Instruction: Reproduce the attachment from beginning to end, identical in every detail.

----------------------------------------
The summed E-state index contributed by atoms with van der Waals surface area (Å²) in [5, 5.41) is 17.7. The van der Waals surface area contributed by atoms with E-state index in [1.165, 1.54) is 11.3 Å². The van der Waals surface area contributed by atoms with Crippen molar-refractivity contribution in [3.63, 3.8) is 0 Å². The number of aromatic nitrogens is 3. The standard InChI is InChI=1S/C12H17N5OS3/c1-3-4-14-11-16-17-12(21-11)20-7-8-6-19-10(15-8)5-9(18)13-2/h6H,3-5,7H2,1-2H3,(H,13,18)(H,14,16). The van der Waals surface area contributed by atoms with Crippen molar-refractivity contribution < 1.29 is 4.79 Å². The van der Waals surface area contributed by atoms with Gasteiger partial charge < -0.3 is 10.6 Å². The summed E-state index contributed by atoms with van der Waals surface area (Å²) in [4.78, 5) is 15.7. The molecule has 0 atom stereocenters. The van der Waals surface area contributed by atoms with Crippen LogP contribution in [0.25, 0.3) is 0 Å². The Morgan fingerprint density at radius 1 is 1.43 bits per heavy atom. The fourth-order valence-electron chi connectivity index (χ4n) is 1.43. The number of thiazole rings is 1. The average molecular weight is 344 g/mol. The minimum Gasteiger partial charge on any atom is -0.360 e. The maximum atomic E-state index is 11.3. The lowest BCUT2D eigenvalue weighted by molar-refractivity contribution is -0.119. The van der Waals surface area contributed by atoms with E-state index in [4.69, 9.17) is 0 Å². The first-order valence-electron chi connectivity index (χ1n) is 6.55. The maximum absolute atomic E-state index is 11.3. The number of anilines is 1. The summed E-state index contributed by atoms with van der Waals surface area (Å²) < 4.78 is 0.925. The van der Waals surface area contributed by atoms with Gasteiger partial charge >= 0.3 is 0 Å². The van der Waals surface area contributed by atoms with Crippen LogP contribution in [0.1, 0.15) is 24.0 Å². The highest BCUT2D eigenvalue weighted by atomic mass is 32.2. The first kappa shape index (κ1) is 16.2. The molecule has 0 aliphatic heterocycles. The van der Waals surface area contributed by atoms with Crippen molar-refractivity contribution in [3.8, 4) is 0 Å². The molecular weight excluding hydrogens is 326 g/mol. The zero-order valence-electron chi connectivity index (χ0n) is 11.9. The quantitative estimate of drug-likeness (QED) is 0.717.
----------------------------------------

The summed E-state index contributed by atoms with van der Waals surface area (Å²) in [5, 5.41) is 17.7. The van der Waals surface area contributed by atoms with E-state index in [1.165, 1.54) is 11.3 Å². The van der Waals surface area contributed by atoms with Crippen molar-refractivity contribution in [3.63, 3.8) is 0 Å². The number of aromatic nitrogens is 3. The standard InChI is InChI=1S/C12H17N5OS3/c1-3-4-14-11-16-17-12(21-11)20-7-8-6-19-10(15-8)5-9(18)13-2/h6H,3-5,7H2,1-2H3,(H,13,18)(H,14,16). The van der Waals surface area contributed by atoms with Crippen molar-refractivity contribution < 1.29 is 4.79 Å². The van der Waals surface area contributed by atoms with Gasteiger partial charge < -0.3 is 10.6 Å². The summed E-state index contributed by atoms with van der Waals surface area (Å²) in [4.78, 5) is 15.7. The molecule has 0 atom stereocenters. The van der Waals surface area contributed by atoms with Crippen LogP contribution in [0.25, 0.3) is 0 Å². The Morgan fingerprint density at radius 1 is 1.43 bits per heavy atom. The fourth-order valence-electron chi connectivity index (χ4n) is 1.43. The number of thiazole rings is 1. The average molecular weight is 344 g/mol. The minimum Gasteiger partial charge on any atom is -0.360 e. The maximum atomic E-state index is 11.3. The lowest BCUT2D eigenvalue weighted by molar-refractivity contribution is -0.119. The van der Waals surface area contributed by atoms with E-state index in [4.69, 9.17) is 0 Å². The first-order valence-electron chi connectivity index (χ1n) is 6.55. The maximum absolute atomic E-state index is 11.3. The number of anilines is 1. The summed E-state index contributed by atoms with van der Waals surface area (Å²) < 4.78 is 0.925. The van der Waals surface area contributed by atoms with Gasteiger partial charge >= 0.3 is 0 Å². The van der Waals surface area contributed by atoms with Crippen LogP contribution in [0.1, 0.15) is 24.0 Å². The highest BCUT2D eigenvalue weighted by atomic mass is 32.2. The first kappa shape index (κ1) is 16.2. The molecule has 0 aliphatic heterocycles. The van der Waals surface area contributed by atoms with Crippen molar-refractivity contribution in [3.8, 4) is 0 Å². The molecular weight excluding hydrogens is 326 g/mol. The zero-order valence-electron chi connectivity index (χ0n) is 11.9. The quantitative estimate of drug-likeness (QED) is 0.717.